I started collecting Cold War-era (i.e., from the end of WWII through détente) "X" paperbacks when I was 12 years old. From the pulp fiction pile in my grandfather's summer house in Maine, I smuggled home a 1945 Pocket Book edition of Philip MacDonald's Warrant for X. I didn't want to read it; I was obsessed with the free-standing "X" on its cover: two swipes of red paint topped by two narrower swipes of white. Thus rendered, the letterform struck me — though not in these terms — as the quintessential signifier of all things mysterious and dangerous, forbidden and sexy.
I haven't attempted to track down copies of every single Cold War-era "X" paperback, but my research indicates that there are a couple dozen of them out there — not counting novels with non-freestanding-"X" titles like The X-machine, Phenomena X, Force 97X, or Formula 29X (all of which happen to have been penned by the same author, using various pseudonyms). If I sound like an overly uptight purist, I hasten to note that I'm not too proud to collect novels whose titles were changed: e.g., Tomorrow Plus X was first published as Time Bomb, while Echo X was originally Twinkle, Twinkle, Little Star. I can't afford to be that choosy: MacDonald's Warrant for X, the catalyst for three decades of collecting "X" books, was first published in 1938 under the "X"-less title The Nursemaid Who Disappeared!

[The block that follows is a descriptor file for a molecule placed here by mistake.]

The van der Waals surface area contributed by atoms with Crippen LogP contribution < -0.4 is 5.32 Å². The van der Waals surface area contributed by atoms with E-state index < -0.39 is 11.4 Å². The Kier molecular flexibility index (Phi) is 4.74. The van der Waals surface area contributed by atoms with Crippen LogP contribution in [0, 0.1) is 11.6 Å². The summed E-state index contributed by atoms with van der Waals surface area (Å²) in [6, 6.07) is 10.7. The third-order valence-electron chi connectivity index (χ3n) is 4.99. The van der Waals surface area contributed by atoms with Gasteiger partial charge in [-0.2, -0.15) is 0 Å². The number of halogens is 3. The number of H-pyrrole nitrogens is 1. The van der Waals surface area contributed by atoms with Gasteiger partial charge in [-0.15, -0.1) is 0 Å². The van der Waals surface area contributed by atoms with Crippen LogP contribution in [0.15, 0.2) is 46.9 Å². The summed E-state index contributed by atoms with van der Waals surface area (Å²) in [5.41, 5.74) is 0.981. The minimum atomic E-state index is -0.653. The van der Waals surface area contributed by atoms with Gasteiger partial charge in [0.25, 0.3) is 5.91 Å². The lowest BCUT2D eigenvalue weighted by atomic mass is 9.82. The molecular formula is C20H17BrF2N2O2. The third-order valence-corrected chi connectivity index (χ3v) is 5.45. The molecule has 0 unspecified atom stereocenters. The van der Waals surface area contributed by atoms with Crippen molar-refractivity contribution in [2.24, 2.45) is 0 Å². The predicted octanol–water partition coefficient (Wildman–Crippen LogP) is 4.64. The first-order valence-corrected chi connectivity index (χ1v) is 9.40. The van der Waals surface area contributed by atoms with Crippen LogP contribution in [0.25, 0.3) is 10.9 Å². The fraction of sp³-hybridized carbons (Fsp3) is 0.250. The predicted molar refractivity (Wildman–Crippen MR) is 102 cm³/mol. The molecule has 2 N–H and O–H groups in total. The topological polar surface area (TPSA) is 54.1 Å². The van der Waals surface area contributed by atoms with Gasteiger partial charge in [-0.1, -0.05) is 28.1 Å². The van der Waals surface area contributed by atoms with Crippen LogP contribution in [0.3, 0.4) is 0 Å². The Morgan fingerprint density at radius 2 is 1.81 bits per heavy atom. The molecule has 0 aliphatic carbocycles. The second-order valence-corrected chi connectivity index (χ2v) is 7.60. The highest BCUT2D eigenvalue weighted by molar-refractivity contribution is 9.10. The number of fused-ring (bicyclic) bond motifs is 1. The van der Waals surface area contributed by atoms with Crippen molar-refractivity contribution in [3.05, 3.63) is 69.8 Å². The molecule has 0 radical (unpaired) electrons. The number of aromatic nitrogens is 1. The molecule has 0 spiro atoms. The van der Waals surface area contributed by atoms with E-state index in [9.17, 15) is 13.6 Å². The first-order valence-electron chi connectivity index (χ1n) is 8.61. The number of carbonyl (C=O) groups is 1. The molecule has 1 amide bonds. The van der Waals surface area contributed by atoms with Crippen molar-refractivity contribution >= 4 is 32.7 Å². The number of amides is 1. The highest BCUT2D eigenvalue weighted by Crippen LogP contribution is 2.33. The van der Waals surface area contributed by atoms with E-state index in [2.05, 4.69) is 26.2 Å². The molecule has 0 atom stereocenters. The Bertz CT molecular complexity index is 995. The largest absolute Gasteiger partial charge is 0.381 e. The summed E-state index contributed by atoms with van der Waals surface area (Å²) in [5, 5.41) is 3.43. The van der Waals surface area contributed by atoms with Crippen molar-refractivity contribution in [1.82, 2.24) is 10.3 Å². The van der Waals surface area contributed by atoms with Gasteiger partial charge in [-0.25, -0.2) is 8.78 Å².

The following slideshow features fifteen of my favorite Cold War-era "X" paperbacks. For more information on these titles and their authors, and to view more titles in my ever-expanding "X" collection, check out the pulp fiction gallery I've created at the website HiLobrow.